The text of the song goes like this. While shepherds kept their watching over silent flocks by night, behold throughout the heavens there shone a holy light. The shepherds feared and trembled when low above the earth, rang out the angel chorus that hailed our savior's birth. Down in a lonely manger, the humble Christ was born. And God sent us salvation that blessed Christmas morn. He made me a watchman upon the city wall.
And if I am a Christian, I am the least of all. Go tell it on the mountain. Over the hills and everywhere, go tell it on the mountain that Jesus Christ is born.
So much wonderful imagery in this song. The song appears to be based on two primary passages of scripture. First, obviously the story of the shepherds in Luke chapter two. And second, maybe less obviously, Isaiah 52 seven, if you have a Bible, I'd invite you to open it to Isaiah 52 seven, because that's where we will be for the rest of the morning. Isaiah 52 seven where the prophet Isaiah foretells a day when the good news of the Messiah will be announced throughout the whole earth. Isaiah wrote these words nearly 750 years before Jesus Christ was born.
And after he talked about the death of Jesus Christ and how the Messiah would die for our sins, Isaiah says this in chapter 52 verse seven. How beautiful upon the mountains, go tell it on the mountain or the feet of him who brings good news, who publishes peace, who brings good news of happiness, who publishes salvation, who says to Zion, your God reigns. So the writer of this carol, this slave says, go to the mountains and tell this good news about Jesus being born.
I'll explain the importance of the mountain imagery in a moment, but first know that the apostle Paul is going to use this exact same text in Isaiah as his primary text for establishing the Christian mission, which is what Christians now call the great commission. In Romans 10 14, Paul explains the urgency of the gospel, how Jesus Christ has died to make a way for every people of every time to be able to come to God and that people need to accept the gospel and they need to receive it for themselves if they're going to be saved. And then Paul concludes that explanation of the urgency of the gospel with these words, Romans 10 14 and 15.
How then will they call on him and whom they have not believed and how are they to believe in him and whom they have not heard and how are they to hear without somebody preaching and how can they preach unless they are sent? As it is written, Isaiah 52 seven, how beautiful are the feet of those who preach the good news. So what this song does in picking up on Isaiah 52 seven, it does what the apostle Paul did is it takes this verse and it connects the Christmas story to the great commission and it highlights and so doing it highlights three very important and I would say rather surprising things about the good news, about the good news of Christmas and they are these three. Number one, to whom the good news comes. Number two, what the good news brings. And then number three, where the good news sends.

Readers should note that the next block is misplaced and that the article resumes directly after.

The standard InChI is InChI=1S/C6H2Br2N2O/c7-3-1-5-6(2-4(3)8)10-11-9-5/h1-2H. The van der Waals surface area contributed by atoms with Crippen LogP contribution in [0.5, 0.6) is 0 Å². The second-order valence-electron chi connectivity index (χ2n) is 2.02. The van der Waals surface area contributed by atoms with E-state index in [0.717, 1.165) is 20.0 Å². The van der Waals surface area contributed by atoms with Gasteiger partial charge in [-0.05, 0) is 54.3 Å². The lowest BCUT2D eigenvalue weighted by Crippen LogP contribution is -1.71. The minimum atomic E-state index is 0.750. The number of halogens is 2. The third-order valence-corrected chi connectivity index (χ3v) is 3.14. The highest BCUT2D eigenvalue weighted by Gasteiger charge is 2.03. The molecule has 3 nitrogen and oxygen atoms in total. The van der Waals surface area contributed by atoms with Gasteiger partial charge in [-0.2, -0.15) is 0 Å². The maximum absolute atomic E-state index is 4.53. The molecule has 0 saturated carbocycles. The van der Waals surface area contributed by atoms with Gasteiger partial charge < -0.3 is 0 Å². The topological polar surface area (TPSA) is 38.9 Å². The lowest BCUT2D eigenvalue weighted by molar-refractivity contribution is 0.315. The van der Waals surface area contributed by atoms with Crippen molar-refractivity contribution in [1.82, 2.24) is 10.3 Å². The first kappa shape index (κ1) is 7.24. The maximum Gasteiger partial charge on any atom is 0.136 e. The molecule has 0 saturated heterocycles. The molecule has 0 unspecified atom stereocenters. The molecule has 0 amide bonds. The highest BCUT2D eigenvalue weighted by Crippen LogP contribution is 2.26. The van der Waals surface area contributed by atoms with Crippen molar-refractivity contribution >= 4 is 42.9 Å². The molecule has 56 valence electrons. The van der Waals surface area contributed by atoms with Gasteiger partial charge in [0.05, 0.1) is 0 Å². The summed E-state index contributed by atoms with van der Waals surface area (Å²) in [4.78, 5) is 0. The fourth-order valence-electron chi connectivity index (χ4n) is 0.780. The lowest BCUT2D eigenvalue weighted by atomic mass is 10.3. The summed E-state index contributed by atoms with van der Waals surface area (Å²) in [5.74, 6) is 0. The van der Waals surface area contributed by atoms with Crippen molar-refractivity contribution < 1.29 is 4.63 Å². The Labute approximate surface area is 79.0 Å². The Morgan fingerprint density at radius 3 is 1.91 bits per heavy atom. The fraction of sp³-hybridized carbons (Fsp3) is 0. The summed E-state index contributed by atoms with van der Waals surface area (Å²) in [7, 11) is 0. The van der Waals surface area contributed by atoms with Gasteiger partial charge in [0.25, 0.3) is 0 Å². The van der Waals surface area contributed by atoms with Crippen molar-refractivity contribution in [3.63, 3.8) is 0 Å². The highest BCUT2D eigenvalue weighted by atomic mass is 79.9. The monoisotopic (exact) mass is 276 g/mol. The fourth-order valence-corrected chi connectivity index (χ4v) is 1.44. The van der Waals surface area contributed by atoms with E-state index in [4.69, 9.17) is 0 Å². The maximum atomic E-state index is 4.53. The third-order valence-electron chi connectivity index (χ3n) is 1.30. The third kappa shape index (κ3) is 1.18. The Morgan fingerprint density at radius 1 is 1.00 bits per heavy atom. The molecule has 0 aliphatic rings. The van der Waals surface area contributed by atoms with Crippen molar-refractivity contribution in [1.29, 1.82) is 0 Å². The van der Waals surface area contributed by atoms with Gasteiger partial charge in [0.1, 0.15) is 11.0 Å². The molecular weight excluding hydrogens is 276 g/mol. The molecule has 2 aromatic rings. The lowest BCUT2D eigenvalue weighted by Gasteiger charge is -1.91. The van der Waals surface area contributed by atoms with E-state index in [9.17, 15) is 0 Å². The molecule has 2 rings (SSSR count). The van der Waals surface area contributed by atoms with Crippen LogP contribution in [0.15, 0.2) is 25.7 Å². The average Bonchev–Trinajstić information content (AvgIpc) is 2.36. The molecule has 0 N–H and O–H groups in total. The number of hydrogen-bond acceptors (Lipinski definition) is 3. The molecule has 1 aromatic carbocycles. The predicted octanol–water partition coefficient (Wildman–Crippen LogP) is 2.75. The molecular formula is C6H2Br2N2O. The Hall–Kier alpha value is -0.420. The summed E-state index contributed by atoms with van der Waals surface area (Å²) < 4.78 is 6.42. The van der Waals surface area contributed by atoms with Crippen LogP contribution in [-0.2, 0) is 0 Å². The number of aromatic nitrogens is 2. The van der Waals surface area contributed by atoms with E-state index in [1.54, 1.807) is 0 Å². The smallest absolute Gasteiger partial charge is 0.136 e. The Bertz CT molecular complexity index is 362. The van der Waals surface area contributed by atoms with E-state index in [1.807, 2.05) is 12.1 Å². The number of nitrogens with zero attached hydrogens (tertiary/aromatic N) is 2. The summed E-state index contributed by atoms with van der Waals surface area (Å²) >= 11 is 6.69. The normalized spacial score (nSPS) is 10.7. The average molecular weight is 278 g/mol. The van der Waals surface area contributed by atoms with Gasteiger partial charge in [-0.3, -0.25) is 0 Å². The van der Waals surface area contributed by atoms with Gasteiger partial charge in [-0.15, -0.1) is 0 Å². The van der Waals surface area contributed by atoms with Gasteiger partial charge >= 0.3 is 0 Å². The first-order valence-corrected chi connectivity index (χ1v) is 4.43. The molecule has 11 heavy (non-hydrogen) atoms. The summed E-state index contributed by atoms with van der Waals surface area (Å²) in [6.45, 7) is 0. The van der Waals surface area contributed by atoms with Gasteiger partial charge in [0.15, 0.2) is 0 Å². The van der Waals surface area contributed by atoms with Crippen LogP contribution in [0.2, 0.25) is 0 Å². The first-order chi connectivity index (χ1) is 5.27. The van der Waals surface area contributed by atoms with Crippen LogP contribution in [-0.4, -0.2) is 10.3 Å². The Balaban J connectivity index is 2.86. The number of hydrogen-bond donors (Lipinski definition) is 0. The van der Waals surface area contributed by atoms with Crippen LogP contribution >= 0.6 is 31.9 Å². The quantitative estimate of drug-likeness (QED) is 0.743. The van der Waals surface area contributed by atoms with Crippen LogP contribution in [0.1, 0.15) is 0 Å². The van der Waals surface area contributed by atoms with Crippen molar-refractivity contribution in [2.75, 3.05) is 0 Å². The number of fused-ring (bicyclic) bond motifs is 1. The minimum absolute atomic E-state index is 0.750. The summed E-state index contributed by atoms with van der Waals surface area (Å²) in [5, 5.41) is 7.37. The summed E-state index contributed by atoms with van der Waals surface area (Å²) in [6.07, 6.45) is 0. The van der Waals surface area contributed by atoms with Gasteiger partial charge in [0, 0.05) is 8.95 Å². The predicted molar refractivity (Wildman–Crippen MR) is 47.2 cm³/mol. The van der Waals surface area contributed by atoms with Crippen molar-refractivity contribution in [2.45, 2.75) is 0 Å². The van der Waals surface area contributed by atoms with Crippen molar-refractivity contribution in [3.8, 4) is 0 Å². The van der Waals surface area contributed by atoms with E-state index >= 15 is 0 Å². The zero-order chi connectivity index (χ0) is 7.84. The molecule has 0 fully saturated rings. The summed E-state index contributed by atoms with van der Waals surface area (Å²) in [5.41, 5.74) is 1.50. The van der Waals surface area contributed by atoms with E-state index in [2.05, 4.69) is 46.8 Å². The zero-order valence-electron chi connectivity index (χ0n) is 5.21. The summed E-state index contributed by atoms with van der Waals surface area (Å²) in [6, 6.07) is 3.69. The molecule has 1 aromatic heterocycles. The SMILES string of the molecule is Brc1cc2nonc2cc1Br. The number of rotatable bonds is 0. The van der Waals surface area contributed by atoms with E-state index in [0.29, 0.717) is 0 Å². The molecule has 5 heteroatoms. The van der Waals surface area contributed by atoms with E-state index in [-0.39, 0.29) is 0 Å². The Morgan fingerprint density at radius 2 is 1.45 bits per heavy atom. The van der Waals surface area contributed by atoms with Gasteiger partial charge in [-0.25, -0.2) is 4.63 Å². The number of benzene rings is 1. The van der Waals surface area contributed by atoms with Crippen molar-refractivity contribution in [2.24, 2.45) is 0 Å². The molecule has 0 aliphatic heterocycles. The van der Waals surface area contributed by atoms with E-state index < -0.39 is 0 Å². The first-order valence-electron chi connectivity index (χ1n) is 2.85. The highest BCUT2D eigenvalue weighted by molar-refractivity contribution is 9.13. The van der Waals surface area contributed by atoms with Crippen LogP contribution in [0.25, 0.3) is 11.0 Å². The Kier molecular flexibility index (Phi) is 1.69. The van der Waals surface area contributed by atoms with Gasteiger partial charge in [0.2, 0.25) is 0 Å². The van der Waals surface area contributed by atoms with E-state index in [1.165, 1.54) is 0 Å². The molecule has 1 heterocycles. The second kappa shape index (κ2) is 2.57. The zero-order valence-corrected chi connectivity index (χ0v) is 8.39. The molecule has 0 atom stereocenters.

We'll deal with those one at a time. Number one, to whom the good news comes. This song notes in the first three verses of the song that the message came first to the shepherds. Now that the slave who wrote this song felt drawn to the story of the shepherds is not surprising since shepherds were considered to be the lowest class of people in Jewish society at the time, much like the slaves would have been considered the lowest class in their time. We have this romanticized version of the nativity. I often tell you this where shepherds are these good looking strapping young men in cool outfits with sashes and bandanas, which we assume were cool in a first century kind of way. Their faces are reverent, clean shaven.
They're sitting there humbly pondering the mysteries of the Christ child. That is not at all the picture that you get if you understand the culture of the Bible. Shepherds were basically homeless people. They were always dirty. I mean they stayed outside with animals for weeks at a time.
They were the kind of people that you could smell before you saw them. Shepherding was the least desirable job in Israel. It was for them the ultimate unskilled labor.
Here's how I can prove that to you. They gave that job to children. You've heard shepherd boy, right? Shepherd boy, I mean the reason you know that is because it's a job you got when you were in middle school. It's what seventh graders did is they watched the sheep. In other words, when you were a grown man and you were still a shepherd, that meant a total life fail. When you were asked at a party, what does your son do? You never wanted to answer, he's a shepherd. The next question will be, what went wrong? Why, what happened?
He had so much promise. It's like saying, my son plays video games in the basement all the time and he blogs. It's just not the kind of thing you wanna say. And they weren't considered respectable citizens either since they had to work seven days a week. So they couldn't take the Sabbath off. They never went to temple. Shepherds were so low in Jewish society that rabbinic tradition tells us their testimony was not even accepted in court.